You can also connect with Darin Rogers at his website, Darin Rogers Photography
You’ll also find our sister blog with tips on how to build a successful travel blog at My Blogging Journey
If you’d like a short cut to the most fun, funky and cool things to do when visiting London and a host of other cities then read on for my Luxe guide review…
Let me introduce you to my new best friend – let’s call her Luxe girl. She’s petite and perfectly formed and she’s going to be our guide while we’re in London. She’s lived here all her life and knows all the fab places to go. Darling, she said as she greeted me with a mwah, mwah – we’re going to have such fun! She definitely knows all the best places and they know her – the concierges and the maitre d’s smile as they see her coming.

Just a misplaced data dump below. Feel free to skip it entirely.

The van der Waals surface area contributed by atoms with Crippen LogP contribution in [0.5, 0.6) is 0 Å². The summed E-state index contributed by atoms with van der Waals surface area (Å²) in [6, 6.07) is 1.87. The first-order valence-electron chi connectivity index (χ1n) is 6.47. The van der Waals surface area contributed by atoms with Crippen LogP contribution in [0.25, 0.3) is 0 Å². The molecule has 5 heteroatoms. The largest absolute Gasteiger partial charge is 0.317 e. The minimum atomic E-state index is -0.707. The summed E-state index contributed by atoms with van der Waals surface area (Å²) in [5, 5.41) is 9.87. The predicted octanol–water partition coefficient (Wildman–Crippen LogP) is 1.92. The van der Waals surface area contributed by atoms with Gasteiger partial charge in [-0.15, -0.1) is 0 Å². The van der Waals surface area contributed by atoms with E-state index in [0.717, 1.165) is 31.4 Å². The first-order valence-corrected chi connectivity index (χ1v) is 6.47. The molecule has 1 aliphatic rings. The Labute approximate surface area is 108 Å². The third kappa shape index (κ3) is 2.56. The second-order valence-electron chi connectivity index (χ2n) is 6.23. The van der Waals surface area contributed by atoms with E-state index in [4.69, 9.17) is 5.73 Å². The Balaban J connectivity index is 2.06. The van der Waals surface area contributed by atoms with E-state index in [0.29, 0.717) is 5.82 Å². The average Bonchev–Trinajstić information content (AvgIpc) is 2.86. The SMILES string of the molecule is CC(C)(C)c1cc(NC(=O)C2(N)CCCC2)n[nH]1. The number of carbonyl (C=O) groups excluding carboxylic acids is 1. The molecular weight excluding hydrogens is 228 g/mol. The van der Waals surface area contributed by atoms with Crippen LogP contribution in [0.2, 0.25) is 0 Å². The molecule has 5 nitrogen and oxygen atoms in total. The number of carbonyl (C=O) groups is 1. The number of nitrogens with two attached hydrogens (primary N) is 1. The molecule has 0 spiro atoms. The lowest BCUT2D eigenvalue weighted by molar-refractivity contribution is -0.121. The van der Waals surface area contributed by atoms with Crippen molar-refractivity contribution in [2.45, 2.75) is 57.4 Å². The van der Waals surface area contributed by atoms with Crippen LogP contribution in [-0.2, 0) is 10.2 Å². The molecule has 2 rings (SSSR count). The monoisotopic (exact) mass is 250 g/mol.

After all, you can’t do everything while you’re in the big city so why not just follow Luxe girl’s advice for the most fun, the most funky, the most chic and forget about the rest. Luxe girl’s pocket guide will fit in the teeniest designer handbag. No need to lug a heavy guide around like a tourist – you have the insider knowledge now.
Luxe girl’s already quizzed me on my taste and budget before suggesting where I should stay. For ravishing chambers evoking the age of empire with biedermier, steamer trunks, muslin and silk she recommends Anouska Hempel’s Blakes. For effortless casual English chic, there’s the townhouse of Portobello Hotel or if my trust fund’s running low I’ll head east for the Hoxton Hotel for buzzy contempo style and just round the corner from the arty White Cube in Hoxton square.